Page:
Capital Markets Outlook: 3Q 2023

31 July 2023
6 min read

What You Need to Know

“Resistance” will be the theme in 2023’s second half, with elevated stock valuations and earnings headwinds. There are opportunities beyond narrow equity market leaders, and high bond yields can bolster portfolios, but returns are likely to be front-loaded, so portfolio design is key.

Key Takeaways

  • In the second half of 2023, investors will likely face a theme of “resistance,” with equity valuations elevated, earnings facing headwinds and the Fed trying to cool off the job market. By 2024, we think resistance will give way to “normalization.”
  • Equity markets have been largely driven by the 10 biggest stocks; looking beyond the biggest equity names has been a sound strategy after prior market peaks. In our view, quality should be a key emphasis, with low-volatility stocks potentially a versatile equity exposure for risk-averse investors. 
  • Bond yields are high, setting up returns that could bolster many investors’ portfolios—high yield is a particularly powerful example. In municipal bonds, higher yields and credit spreads, combined with favorable technical conditions, create an attractive entry point.

For Investors, the Market Theme Is “Resistance” 

The second quarter was a strong one for risk assets, following a similar pattern as the first quarter: “known unknowns” were resolved, fueling late rallies. This time, the known unknown was the debt-ceiling crisis—once it was worked out, a strong June pushed the S&P 500 into bull market territory.

What comes next? As we see it, investors face the second of three themes—resolution, resistance and normalization—through the end of 2023. The resistance stems from S&P 500 valuations that are at the very high end of their historical range (Display, left) and earnings will likely face pressure as economic growth recedes. Inflation should continue to fall but is still well above the Fed’s target.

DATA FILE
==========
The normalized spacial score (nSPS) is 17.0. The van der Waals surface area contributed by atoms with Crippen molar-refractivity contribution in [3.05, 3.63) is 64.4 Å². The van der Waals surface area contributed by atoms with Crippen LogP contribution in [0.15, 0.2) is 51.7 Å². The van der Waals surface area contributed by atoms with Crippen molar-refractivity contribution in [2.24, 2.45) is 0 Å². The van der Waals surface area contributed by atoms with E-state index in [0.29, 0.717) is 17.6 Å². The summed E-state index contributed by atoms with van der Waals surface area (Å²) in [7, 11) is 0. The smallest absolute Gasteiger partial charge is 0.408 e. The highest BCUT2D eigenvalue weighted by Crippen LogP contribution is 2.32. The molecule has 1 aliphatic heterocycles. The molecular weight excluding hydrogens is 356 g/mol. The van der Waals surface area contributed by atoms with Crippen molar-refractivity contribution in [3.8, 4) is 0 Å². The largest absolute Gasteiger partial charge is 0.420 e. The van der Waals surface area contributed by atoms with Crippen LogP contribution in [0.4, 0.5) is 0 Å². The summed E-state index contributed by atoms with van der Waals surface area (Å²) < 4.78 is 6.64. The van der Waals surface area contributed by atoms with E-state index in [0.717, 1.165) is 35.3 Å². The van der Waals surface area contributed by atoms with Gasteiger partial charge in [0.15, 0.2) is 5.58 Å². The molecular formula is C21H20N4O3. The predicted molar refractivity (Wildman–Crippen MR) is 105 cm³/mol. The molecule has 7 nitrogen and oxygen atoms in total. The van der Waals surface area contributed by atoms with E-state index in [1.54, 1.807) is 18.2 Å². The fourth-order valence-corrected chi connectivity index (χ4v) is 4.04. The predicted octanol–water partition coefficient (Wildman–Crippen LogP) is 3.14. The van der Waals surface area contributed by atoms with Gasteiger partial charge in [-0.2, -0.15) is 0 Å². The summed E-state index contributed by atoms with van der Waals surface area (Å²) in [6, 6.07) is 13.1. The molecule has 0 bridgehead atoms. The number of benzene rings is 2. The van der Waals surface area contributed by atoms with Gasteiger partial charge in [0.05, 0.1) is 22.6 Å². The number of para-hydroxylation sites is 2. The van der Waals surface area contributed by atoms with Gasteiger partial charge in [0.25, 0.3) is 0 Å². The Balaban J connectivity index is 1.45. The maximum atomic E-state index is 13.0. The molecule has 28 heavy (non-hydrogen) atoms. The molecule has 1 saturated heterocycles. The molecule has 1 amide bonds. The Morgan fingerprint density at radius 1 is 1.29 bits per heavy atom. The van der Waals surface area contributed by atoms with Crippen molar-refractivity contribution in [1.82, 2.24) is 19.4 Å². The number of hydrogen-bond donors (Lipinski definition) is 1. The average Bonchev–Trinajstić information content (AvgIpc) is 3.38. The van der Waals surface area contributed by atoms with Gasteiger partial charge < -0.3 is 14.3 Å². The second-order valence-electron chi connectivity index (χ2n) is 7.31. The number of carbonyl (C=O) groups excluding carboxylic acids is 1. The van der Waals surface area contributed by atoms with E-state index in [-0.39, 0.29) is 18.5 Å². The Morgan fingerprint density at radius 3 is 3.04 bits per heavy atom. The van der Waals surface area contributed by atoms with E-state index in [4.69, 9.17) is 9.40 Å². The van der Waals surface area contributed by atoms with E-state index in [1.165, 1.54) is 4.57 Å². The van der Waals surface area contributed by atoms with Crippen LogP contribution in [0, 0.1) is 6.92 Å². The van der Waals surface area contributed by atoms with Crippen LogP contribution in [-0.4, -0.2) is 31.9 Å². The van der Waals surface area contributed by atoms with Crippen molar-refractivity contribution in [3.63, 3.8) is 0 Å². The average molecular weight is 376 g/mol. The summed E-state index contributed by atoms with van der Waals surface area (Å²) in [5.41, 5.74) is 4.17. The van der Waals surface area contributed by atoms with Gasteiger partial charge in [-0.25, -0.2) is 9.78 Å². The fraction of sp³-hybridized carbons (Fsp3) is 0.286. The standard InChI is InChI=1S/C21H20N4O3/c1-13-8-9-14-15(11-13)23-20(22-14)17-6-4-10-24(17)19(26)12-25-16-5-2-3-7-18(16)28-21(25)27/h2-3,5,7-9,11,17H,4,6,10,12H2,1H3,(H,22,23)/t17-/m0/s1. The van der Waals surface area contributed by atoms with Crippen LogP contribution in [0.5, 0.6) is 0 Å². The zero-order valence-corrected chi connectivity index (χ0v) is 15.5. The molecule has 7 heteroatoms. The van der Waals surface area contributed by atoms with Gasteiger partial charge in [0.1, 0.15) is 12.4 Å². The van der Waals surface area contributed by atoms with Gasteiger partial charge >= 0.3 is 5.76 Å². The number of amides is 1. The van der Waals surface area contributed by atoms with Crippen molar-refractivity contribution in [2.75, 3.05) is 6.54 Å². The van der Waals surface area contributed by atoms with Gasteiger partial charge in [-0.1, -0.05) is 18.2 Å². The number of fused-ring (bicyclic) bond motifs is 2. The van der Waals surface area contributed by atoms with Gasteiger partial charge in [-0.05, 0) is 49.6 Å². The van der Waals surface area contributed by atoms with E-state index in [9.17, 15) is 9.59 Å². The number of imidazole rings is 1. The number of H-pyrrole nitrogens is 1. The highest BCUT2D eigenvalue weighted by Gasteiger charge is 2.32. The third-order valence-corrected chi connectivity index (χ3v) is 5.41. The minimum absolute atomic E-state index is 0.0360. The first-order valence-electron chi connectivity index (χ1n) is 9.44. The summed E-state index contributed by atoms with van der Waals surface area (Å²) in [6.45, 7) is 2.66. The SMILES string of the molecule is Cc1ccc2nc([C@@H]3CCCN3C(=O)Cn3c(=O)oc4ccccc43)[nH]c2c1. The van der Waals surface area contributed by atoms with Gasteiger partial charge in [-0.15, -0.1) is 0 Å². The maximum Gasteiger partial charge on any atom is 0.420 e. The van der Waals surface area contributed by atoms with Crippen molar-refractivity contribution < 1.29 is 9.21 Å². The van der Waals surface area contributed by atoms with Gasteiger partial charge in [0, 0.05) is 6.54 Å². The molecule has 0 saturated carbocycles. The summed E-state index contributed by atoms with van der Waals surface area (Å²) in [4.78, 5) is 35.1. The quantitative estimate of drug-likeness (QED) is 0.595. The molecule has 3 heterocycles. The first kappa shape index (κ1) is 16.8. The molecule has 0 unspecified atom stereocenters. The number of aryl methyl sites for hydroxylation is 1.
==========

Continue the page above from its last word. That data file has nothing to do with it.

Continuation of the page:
Then there’s the job market. The Federal Reserve’s primary emphasis has been getting it under control, but it remains very strong. As a result, markets have priced in expectations that interest rates will stay higher for longer (Display, right) and—if anything—that the Fed will likely hike rates one or two more times before they’re finished with this cycle. 

Greater Resistance Is Likely Ahead

Historical analysis and current forecasts do not guarantee future results.
P/BFE: price to blended forward earnings
As of June 30, 2023
Source: Bloomberg and AllianceBernstein (AB)

How should investors approach this period of resistance?

Looking Beyond the Equity Market’s “Big 10”

We expect equity returns to be somewhat limited moving forward compared with recent experience. Expansion in price-to-earnings multiples has been the biggest market driver since its October 2022 lows, and valuations already price in the positive effect of lower interest rates ahead. With economic growth slowing, corporate earnings will likely face headwinds.

But there are many layers to the equity story. High valuations have largely stemmed from a surge in three sectors (Display, left). Zooming in to the issuer level, 10 of the S&P 500’s biggest stocks have delivered about 80% of 2023 returns through midyear (Display, middle). With broad indices highly concentrated and with many mega-caps expensive (Display, right), it’s worth noting that looking beyond the biggest equity names has been a sound strategy at past market peaks.

Equity Market Leadership Remains Narrow
S&P 500’s First-Half Return Driven Primarily by Three Sectors Beating the Index

Historical analysis and current forecasts do not guarantee future results.
P/BFE: price to blended forward earnings; YTD: year-to-date 
Ten names include: Alphabet Inc., Amazon, Apple, Broadcom, Eli Lilly, Meta Platforms, Microsoft, NVIDIA, Salesforce and Tesla 
As of June 30, 2023
Source: Bloomberg and AB

Where should investors look for opportunity? With corporate earnings challenged by a slowing economy (Display, left), quality will be a key attribute to emphasize when selecting equity issuers. In the past, when earnings per share have peaked and then declined, quality factors such as return on assets, net income margin and return on equity have fared best (Display, right).

Earnings Growth Likely to Remain Subdued
Quality Attributes Should Remain Coveted as Earnings Face Headwinds

Historical analysis and current forecasts do not guarantee future results.
EPS: earnings per share; NTM: next 12 months; ROA: return on assets; ROE: return on equities; YoY: year-over-year 
As of June 30, 2023
Source: Bloomberg, Institute for Supply Management, Piper Sandler, Thomson Reuters I/B/E/S and AB

Stocks with high betas to the market have led in 2023, but we don’t think that will last, pointing to low-volatility stocks as versatile equity exposure for risk-averse investors in a subdued return environment (Display, left). Focusing on quality and low-beta attributes at the right price (Display, right) seems sensible. We expect the recovery in small-cap growth equities to continue; despite the strong showing so far, the entry point still seems attractive. An added benefit: good top-line visibility for growth stocks.